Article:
by Domhnall de Barra

This week we have notes from Abbeyfeale (Marian Harnett), Knockanure (Jer Kennelly,  Knockdown (Peg Prendeville), Carrigkerry/Ardagh (Tom Aherne) with Kathleen’s Corner (Kathleen Mullane with items submitted by Damien Ahern and Noran Sexton and a short article by Johnny Quaid.

Next week sees another step on our road back to normality. It is very difficult to see how local pubs are going to be able to survive if they have to limit customers’ time, maintain social distancing and provide substantial meals. We will have to wait and see. The opening of Churches for Mass will be greatly welcomed by the general public but the restriction to 50 people is a joke. The smallest Church I know is in Gougán Barra and even there 50 people would be a very small crowd. I do not envy priests who will have to stop churchgoers at the door because the 50 places have been taken.  Having said that, i have seen the regulations blatently broken at some funerals recently where big crowds attended the church service and the burial so I suppose the 50 will become elastic and stretch a bit.

Th CE scheme are busy at the moment keeping the grass cut and the streets clean. It pays dividends because, no matter where I go, people are commenting on how well Athea is looking and what a great place it is for voluntary work. It makes me feel proud o be a part of it so well done to the Community Council, Tidy Twns and all the other organisations who work to make Athea a better place for us all. Keep up the good work

Hannah Scanlon, another exceptional woman from Athea celebrating her 98th birthday this weekend. Must be the good Athea air! Happy Birthday Hannah! (Thanks to Damien Ahern for the photo)


A wild and wicked race!

by Noran Sexton

It’s a long way from Lower Athea to Norway but for London-born Helen Mullane the possibility of competing at one of Europe’s most prestigious, yet gruelling, dog-sledding courses representing Ireland was something she could never have imagined. Helen, who is the daughter of Leo Mullane, originally from Lower Athea, and Caroline Dunne from Cavan, was first introduced to dog-sledding during a holiday to Tromso, Norway where she got the opportunity to try out the sport. Then, after a hectic period of work in the film industry she decided to take a few months out to learn how to train dogs in Norway and found herself with a new career. Over the past five years, Helen has lived in Norway, Alaska and Sweden where she has worked with some of the world’s top dog trainers, or ‘mushers’ as they are known as.

Helen signed up for the arduous race known to many but completed by few, where she would single-handedly drive a team of huskies across 650km of wild, snow-capped terrain with temperatures plummeting to -30C. After an intense training regime, race day arrived last February, and Helen, accompanied by her twelve huskies, set off from the start line of the Femundlopet course in Norway representing Ireland. To survive, she took short periods of rest huddled with her dogs to maximise body heat. Sleeping arrangements during the race involved Helen sleeping on her sled bag and the dogs sleeping out front with their coats and some straw. Four days later, and in very challenging conditions, she completed the race in 19th position. Helen now has her sights set on partaking at one of the world’s most famous courses in Alaska.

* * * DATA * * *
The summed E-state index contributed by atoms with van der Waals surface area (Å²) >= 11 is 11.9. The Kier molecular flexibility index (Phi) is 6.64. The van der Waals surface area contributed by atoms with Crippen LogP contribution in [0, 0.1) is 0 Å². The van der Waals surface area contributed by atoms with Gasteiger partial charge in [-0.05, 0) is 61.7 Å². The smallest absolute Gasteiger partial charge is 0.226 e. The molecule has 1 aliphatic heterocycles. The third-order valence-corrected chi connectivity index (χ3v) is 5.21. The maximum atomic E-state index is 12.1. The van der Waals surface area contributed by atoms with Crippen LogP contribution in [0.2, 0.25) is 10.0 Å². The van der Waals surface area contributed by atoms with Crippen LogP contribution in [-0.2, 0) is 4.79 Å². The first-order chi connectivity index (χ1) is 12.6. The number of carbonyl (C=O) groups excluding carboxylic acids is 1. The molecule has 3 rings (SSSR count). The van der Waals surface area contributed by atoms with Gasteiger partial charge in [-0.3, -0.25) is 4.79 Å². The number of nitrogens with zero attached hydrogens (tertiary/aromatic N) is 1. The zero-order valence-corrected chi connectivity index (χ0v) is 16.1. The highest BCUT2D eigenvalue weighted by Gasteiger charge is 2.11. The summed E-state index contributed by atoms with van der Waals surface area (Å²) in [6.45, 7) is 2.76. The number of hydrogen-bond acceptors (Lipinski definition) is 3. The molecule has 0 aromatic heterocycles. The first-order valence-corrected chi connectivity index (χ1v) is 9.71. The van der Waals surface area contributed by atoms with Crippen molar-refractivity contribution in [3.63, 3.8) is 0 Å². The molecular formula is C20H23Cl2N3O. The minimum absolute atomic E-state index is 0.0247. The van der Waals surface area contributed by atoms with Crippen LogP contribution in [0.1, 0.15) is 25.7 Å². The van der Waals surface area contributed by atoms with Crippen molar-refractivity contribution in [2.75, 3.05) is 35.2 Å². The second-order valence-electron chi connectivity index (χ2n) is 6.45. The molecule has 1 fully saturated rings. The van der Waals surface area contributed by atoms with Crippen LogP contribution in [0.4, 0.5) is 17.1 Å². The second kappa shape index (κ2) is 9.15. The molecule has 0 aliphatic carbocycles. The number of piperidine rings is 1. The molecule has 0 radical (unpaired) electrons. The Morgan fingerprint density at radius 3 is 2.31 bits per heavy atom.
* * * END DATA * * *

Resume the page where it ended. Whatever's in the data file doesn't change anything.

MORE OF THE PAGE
Helen was recently the subject of a documentary on RTE Radio One called the Long Run where she spoke about completing the challenging race. She has also been busy publishing a book called “Nicnevin and the Bloody Queen” which will hit shelves in Ireland this August.



Going forward – A though to bear in mind.

by Johnny Quaid

We are all aware of the situations that arose at the first stages of COVID19 in this country regarding the government’s stance. The packed pubs in temple bar in Dublin city, the beaches mobbed even though we knew a virus was in our communities, the Italy v Ireland rugby match due to be played that was eventually cancelled but flocks of Italian supporters were still let in to the country and of course the Cheltenham races debacle.

We have many reasons to be angry and bitter towards our leaders and you have a right to be, no more so than a family that lost a loved one due to the coronavirus. However, we must not let this anger and frustration move forward with us as we are coming to the end of the lockdown. The so called “new normal” will be difficult enough to manoeuvre besides having that extra baggage of bitter emotions going with it.

We can only hope that we as a country can learn from our mistakes, because we did make them, and be critical enough that we are well equipped, physically and mentally, to be able for any situation similar to this arising in the future.

We can be sucked into a certain way of thinking about our approach to the pandemic. Negative, angry, resentful. We might not even realise we are in the middle of it until it is too late and your head is spinning, lying awake at night looking at the ceiling, stressed to the max. We can go the other way. Thankful we were not affected directly by the virus, our family and loved ones are safe and if your job is safe, incredibly positive outcome.

If you are to question the government or the local councillor/TD and expressing your dissatisfaction about the entire process, is understandable and quite frankly should be done. Like any business or corporation, people should be held accountable for the areas we could have done better.

“Positive Anything Is Better Than Negative Nothing”. – Elbert Hubbard